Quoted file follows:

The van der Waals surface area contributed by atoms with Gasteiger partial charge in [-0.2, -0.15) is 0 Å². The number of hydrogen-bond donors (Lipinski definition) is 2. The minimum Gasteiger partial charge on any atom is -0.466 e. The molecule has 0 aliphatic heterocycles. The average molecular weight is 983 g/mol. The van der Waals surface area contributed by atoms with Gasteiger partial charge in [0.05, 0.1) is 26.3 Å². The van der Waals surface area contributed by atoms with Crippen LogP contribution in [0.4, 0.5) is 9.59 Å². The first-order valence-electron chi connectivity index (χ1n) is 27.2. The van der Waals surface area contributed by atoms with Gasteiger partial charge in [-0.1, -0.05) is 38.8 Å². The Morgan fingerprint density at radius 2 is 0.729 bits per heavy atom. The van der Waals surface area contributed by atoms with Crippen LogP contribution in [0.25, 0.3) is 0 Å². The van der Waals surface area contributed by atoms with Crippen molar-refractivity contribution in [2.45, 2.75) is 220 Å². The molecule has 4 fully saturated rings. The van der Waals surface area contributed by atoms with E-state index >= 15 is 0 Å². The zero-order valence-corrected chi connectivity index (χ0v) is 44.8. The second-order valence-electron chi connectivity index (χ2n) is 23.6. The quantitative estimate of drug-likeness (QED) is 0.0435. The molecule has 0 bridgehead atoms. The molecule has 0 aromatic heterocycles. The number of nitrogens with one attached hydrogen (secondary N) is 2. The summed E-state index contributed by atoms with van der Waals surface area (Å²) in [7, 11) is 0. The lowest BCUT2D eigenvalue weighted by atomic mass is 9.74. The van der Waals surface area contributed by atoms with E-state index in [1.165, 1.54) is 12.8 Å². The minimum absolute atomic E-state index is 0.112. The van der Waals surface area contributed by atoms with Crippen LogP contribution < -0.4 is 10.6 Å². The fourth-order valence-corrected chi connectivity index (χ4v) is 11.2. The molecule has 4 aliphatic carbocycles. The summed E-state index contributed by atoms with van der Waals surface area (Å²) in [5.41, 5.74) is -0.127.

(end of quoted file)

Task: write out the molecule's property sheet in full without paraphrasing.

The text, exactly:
The van der Waals surface area contributed by atoms with Gasteiger partial charge in [-0.2, -0.15) is 0 Å². The number of hydrogen-bond donors (Lipinski definition) is 2. The minimum Gasteiger partial charge on any atom is -0.466 e. The molecule has 0 aliphatic heterocycles. The average molecular weight is 983 g/mol. The van der Waals surface area contributed by atoms with Gasteiger partial charge in [0.05, 0.1) is 26.3 Å². The van der Waals surface area contributed by atoms with Crippen LogP contribution in [0.4, 0.5) is 9.59 Å². The first-order valence-electron chi connectivity index (χ1n) is 27.2. The van der Waals surface area contributed by atoms with Gasteiger partial charge in [-0.1, -0.05) is 38.8 Å². The Morgan fingerprint density at radius 2 is 0.729 bits per heavy atom. The van der Waals surface area contributed by atoms with Crippen LogP contribution in [0.25, 0.3) is 0 Å². The van der Waals surface area contributed by atoms with Crippen molar-refractivity contribution in [2.45, 2.75) is 220 Å². The molecule has 4 fully saturated rings. The van der Waals surface area contributed by atoms with E-state index >= 15 is 0 Å². The zero-order valence-corrected chi connectivity index (χ0v) is 44.8. The second-order valence-electron chi connectivity index (χ2n) is 23.6. The quantitative estimate of drug-likeness (QED) is 0.0435. The molecule has 0 bridgehead atoms. The molecule has 0 aromatic heterocycles. The number of nitrogens with one attached hydrogen (secondary N) is 2. The summed E-state index contributed by atoms with van der Waals surface area (Å²) in [7, 11) is 0. The lowest BCUT2D eigenvalue weighted by atomic mass is 9.74. The van der Waals surface area contributed by atoms with E-state index in [1.165, 1.54) is 12.8 Å². The minimum absolute atomic E-state index is 0.112. The van der Waals surface area contributed by atoms with Crippen LogP contribution < -0.4 is 10.6 Å². The fourth-order valence-corrected chi connectivity index (χ4v) is 11.2. The molecule has 4 aliphatic carbocycles. The summed E-state index contributed by atoms with van der Waals surface area (Å²) in [5.41, 5.74) is -0.127.